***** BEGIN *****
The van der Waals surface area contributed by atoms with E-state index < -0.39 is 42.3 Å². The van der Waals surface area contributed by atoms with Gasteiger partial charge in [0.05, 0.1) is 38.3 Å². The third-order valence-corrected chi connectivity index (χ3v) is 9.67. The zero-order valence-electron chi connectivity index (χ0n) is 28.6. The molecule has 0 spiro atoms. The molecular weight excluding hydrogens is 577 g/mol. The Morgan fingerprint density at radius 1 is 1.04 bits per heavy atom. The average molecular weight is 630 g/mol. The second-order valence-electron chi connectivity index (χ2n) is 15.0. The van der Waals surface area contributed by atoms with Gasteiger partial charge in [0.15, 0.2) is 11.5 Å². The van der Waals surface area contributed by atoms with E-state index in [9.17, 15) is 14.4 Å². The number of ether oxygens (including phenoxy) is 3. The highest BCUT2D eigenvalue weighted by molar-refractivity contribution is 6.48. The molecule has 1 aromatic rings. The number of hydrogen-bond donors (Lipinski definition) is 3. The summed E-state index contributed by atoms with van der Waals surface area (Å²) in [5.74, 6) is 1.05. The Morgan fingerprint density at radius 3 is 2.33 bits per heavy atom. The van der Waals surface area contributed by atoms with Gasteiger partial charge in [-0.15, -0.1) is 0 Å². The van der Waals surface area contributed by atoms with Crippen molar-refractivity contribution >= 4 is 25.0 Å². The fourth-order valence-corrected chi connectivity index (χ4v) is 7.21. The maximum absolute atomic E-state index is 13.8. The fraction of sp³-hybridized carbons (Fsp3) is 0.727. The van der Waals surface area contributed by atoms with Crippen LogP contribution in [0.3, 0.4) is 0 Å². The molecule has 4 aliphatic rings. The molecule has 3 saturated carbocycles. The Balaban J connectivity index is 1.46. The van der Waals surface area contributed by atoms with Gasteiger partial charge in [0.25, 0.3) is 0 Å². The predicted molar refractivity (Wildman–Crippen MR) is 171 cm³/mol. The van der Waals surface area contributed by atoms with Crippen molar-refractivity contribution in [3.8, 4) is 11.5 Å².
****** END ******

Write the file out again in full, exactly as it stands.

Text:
The van der Waals surface area contributed by atoms with E-state index < -0.39 is 42.3 Å². The van der Waals surface area contributed by atoms with Gasteiger partial charge in [0.05, 0.1) is 38.3 Å². The third-order valence-corrected chi connectivity index (χ3v) is 9.67. The zero-order valence-electron chi connectivity index (χ0n) is 28.6. The molecule has 0 spiro atoms. The molecular weight excluding hydrogens is 577 g/mol. The Morgan fingerprint density at radius 1 is 1.04 bits per heavy atom. The average molecular weight is 630 g/mol. The second-order valence-electron chi connectivity index (χ2n) is 15.0. The van der Waals surface area contributed by atoms with Gasteiger partial charge in [0.15, 0.2) is 11.5 Å². The van der Waals surface area contributed by atoms with E-state index in [9.17, 15) is 14.4 Å². The number of ether oxygens (including phenoxy) is 3. The highest BCUT2D eigenvalue weighted by molar-refractivity contribution is 6.48. The molecule has 1 aromatic rings. The number of hydrogen-bond donors (Lipinski definition) is 3. The summed E-state index contributed by atoms with van der Waals surface area (Å²) in [5.74, 6) is 1.05. The Morgan fingerprint density at radius 3 is 2.33 bits per heavy atom. The van der Waals surface area contributed by atoms with Gasteiger partial charge in [-0.15, -0.1) is 0 Å². The van der Waals surface area contributed by atoms with Crippen molar-refractivity contribution >= 4 is 25.0 Å². The fourth-order valence-corrected chi connectivity index (χ4v) is 7.21. The maximum absolute atomic E-state index is 13.8. The fraction of sp³-hybridized carbons (Fsp3) is 0.727. The van der Waals surface area contributed by atoms with Crippen LogP contribution in [0.3, 0.4) is 0 Å². The molecule has 4 aliphatic rings. The molecule has 3 saturated carbocycles. The Balaban J connectivity index is 1.46. The van der Waals surface area contributed by atoms with Gasteiger partial charge in [0.25, 0.3) is 0 Å². The predicted molar refractivity (Wildman–Crippen MR) is 171 cm³/mol. The van der Waals surface area contributed by atoms with Crippen molar-refractivity contribution in [3.8, 4) is 11.5 Å².